5. When placing a mirror over a piece of furniture, should the height of the furniture dictate the size of the mirror? We have a wide chest of drawers that’s about 3.5′ tall. Would love a round mirror, but am wondering if the chest is too high for that? thanks!

    Reply

  6. Any recommendations on what shape mirror would work best over a stone fireplace at a lake house? I believe the rock is flagstone. It’s rustic but missing something to soften it up, if that makes any sense. Please help me out!!!

    Reply

    1. if you want something to soften it up, you’d probably be best going for something round or oval since those edges won’t be so sharp

      Reply

      1. Thank you!

        Reply

  7. I am doing some upgrades in our family room. We have a stone fireplace and on each side are built in shelves. To the right of the right builtin is the door entry through our garage and we use it as our main entry for our family. Currently we have a credenza/cabinet with a mirror above. Considering putting a wall mirror. Is that a no no? This is a high traffic area and the cabinet serves as a perfect place for things however I really want to open the space.

    Reply

  8. I have two silver rectangular mirrors above my double sinks with rounded edges. Across from the double sink vanity is a makeup counter that I need a mirror for. Should I do the same as the double sink vanity mirrors but bigger or can I mix it up and use a rectangle mirror? I’m considering the Truman Mirror by McGee & Co.

    Reply

  9. I agree with what you said that it’s important to consider the elements surrounding a mirror when choosing a style that would fit my bathroom. My husband and I recently moved to a new home, and I want to replace the bathroom mirrors. I’ll take note of your advice to ensure I choose the right style of mirrors for our new house. Thanks!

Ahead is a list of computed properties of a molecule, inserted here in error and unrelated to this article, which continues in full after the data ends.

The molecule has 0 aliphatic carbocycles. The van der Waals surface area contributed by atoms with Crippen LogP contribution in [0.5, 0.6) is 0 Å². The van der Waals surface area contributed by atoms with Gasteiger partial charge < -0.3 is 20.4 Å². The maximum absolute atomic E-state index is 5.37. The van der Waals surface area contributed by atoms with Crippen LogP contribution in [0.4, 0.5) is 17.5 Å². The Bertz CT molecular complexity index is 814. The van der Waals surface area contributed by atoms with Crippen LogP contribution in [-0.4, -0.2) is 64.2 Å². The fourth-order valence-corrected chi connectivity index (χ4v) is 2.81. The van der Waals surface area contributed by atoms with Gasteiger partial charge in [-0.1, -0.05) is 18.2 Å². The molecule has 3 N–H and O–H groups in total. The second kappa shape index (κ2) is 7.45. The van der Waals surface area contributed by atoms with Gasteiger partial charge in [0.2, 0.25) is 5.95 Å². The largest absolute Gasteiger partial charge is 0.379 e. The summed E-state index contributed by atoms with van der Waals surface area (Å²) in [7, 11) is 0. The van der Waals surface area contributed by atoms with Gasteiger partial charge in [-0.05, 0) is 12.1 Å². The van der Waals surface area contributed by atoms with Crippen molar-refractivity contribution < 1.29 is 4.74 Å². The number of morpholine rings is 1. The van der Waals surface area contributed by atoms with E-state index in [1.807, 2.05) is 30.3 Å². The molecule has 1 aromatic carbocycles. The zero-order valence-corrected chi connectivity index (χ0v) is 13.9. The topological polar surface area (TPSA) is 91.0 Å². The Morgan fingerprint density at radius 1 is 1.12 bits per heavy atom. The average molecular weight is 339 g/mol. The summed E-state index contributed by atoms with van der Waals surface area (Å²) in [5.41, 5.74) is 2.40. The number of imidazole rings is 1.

Reply

  10. It really helped when you talked about adding mirrors to our home and how to do it correctly! Recently, my wife and I decided we’d like to re-decorate our home. We’ve heard how a mirror could help our home look bigger, so we’ll be sure to read your tips before buying one! Thanks for the advice on how to place a mirror in our home!

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FAQs

How do I choose the right mirror? ›

A good rule of thumb (or eye) is to choose a mirror that's around two thirds of the size of the furniture it's hanging above. Use a paper template to help you map out its position if you're not sure what size will fit your space – your room's colour and natural light levels will play a part too.

Should I get a round or rectangle mirror? ›

Round mirrors are good if you want one mirror; since furniture typically is square or rectangular, the round mirror adds visual variety. If you want to make a full mirrored wall to use this technique for the maximum effect, you're probably better off with rectangular mirrors.

Should the mirror be as wide as the vanity? ›

As a rule, the mirror should measure several inches less than the vanity or sink area. For example, if you've chosen a 48" single sink vanity, you will want to select a mirror the width of which (frame included) doesn't exceed 48 inches. To make sure the mirror doesn't overpower the room, aim for 42-44 inches total.

Which shape of mirror is best? ›

Best Shape for Mirror Placement As Per Vastu

According to Vastu Shastra, square and rectangle shape mirrors are considered to be auspicious.

Can a mirror be too big for a room? ›

With mirrors, you can never, ever, go too big.” The advice might sound counterintuitive, but choosing a mirror that's too small can actually make a room appear cavelike and cluttered.